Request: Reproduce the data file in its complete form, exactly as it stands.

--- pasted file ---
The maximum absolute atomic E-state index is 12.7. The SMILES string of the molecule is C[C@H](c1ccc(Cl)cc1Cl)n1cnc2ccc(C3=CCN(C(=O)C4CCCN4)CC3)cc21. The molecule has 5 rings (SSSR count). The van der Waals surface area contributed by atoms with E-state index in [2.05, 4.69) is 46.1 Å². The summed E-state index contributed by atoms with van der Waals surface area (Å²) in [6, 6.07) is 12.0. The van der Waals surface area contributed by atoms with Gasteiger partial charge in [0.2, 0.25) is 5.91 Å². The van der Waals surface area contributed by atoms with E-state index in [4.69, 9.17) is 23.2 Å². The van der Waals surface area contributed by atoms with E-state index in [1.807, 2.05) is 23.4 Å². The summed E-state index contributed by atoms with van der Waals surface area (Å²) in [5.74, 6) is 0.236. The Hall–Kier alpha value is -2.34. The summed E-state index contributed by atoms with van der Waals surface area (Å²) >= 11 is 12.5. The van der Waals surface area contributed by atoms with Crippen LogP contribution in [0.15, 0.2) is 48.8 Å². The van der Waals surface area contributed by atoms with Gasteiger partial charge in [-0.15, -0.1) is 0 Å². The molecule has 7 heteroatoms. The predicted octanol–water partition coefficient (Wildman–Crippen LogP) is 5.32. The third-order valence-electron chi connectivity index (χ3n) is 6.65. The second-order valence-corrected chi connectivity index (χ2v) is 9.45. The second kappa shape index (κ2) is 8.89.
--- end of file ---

The maximum absolute atomic E-state index is 12.7. The SMILES string of the molecule is C[C@H](c1ccc(Cl)cc1Cl)n1cnc2ccc(C3=CCN(C(=O)C4CCCN4)CC3)cc21. The molecule has 5 rings (SSSR count). The van der Waals surface area contributed by atoms with E-state index in [2.05, 4.69) is 46.1 Å². The summed E-state index contributed by atoms with van der Waals surface area (Å²) in [6, 6.07) is 12.0. The van der Waals surface area contributed by atoms with Gasteiger partial charge in [0.2, 0.25) is 5.91 Å². The van der Waals surface area contributed by atoms with E-state index in [4.69, 9.17) is 23.2 Å². The van der Waals surface area contributed by atoms with E-state index in [1.807, 2.05) is 23.4 Å². The summed E-state index contributed by atoms with van der Waals surface area (Å²) in [5.74, 6) is 0.236. The Hall–Kier alpha value is -2.34. The summed E-state index contributed by atoms with van der Waals surface area (Å²) >= 11 is 12.5. The van der Waals surface area contributed by atoms with Crippen LogP contribution in [0.15, 0.2) is 48.8 Å². The van der Waals surface area contributed by atoms with Gasteiger partial charge in [-0.15, -0.1) is 0 Å². The molecule has 7 heteroatoms. The predicted octanol–water partition coefficient (Wildman–Crippen LogP) is 5.32. The third-order valence-electron chi connectivity index (χ3n) is 6.65. The second-order valence-corrected chi connectivity index (χ2v) is 9.45. The second kappa shape index (κ2) is 8.89.